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Analyzing the Impact of Recent GST Guidelines on Section 159 CGST

The Central Board of Indirect Taxes and Customs has released recommendations on the processes that must be followed to prosecute under Section 132 of the Central Goods and Services Act, 2017. The rules were created to provide clarity to tax authorities on the procedure for beginning prosecution under the act, as well as to save innocent taxpayers from harassment by GST inspectors by eliminating the opportunity for misuse of the provisions.

Guidelines, for example, have clarified that whenever a person is exonerated during the adjudication proceedings on the merits and there is prima facie clearance, that there has been no violation of any of the provisions of the act, the prosecution that has or has to be initiated against the person will be withdrawn.

Under Section 159 of the CGST Act, the Pr. Commissioner or Commissioner, or any other official authorized by the said authority, can disclose the data of the individual to the public in “deserving instances.”

Section 159 of the CGST empowers the Commissioner or any other person authorized by the Commissioner to disclose information about any individual against whom any process or prosecution has been launched under the Act. Not only the information of the stated individual but also any information relating to such procedure or prosecution may be disclosed. To use the power, the authority must only satisfy the criteria that the publishing was done in the “public interest.”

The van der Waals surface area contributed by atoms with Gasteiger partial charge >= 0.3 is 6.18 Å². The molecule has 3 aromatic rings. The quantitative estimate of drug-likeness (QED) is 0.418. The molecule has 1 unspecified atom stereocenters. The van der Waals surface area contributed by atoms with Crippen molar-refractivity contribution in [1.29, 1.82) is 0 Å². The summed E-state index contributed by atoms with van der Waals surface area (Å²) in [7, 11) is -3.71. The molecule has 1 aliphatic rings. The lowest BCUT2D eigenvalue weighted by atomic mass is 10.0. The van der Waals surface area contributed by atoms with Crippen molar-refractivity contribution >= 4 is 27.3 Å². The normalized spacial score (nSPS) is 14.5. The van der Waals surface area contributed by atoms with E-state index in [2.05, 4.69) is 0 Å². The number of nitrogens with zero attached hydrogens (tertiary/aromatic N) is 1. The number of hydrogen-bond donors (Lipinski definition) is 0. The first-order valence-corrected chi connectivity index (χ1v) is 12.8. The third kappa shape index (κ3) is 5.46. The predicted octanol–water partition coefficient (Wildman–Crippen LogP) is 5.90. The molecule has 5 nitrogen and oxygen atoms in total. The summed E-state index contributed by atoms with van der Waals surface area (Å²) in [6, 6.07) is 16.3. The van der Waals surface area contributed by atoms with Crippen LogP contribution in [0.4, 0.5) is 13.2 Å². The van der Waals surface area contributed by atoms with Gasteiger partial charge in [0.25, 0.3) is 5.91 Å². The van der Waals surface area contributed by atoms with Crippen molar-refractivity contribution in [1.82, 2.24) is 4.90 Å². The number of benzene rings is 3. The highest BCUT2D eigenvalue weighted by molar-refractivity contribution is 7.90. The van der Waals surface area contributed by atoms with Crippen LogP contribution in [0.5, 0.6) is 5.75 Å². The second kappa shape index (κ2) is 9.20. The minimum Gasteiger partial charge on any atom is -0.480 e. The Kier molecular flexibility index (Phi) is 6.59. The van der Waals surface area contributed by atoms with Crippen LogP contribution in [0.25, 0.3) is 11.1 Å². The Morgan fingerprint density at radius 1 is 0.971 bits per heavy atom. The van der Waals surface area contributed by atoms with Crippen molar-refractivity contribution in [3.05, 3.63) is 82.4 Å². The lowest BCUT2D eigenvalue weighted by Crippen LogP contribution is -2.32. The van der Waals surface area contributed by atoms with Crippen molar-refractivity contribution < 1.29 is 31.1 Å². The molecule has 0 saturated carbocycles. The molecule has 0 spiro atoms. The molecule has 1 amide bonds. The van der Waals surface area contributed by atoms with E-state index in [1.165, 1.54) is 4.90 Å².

Following a combined reading of the provision and the recommendations offered, the officer can now disclose information about a person under Section 159 anytime he is convinced that there is a public interest and the situation merits publication. However, neither the act nor the guidelines clarify the extent and nature of the word “public interest” or the criteria to be used by the authority in determining whether the case ought to be publicized. All of this demonstrates the authority’s enormous latitude in applying the clause arbitrarily.

The Supreme Court ruled in the matter of K.S. Puttaswamy v. UOI that everyone has a right to privacy under Article 21 of the Constitution. The right to privacy is not absolute and is subject to reasonable limits. In the case of Mr.X v. Hospital Z, for example, the Supreme Court ruled that the right to privacy is subject to the public’s interest. Furthermore, Article 21 is not absolute; rather, a person’s right to life and personal liberty might be violated in line with the legal system. Furthermore, in the case of Maneka Gandhi v. Union of India, the Supreme Court stated that the legal method includes a due process of law and that Articles 14, 19, and 21 must be interpreted together.

The word due process of law means that anytime a person’s right is violated, it must be done by the established rules and processes, and the rules must be fair and equal. This means that due process is opposed to the application of the concept of arbitrariness in the law.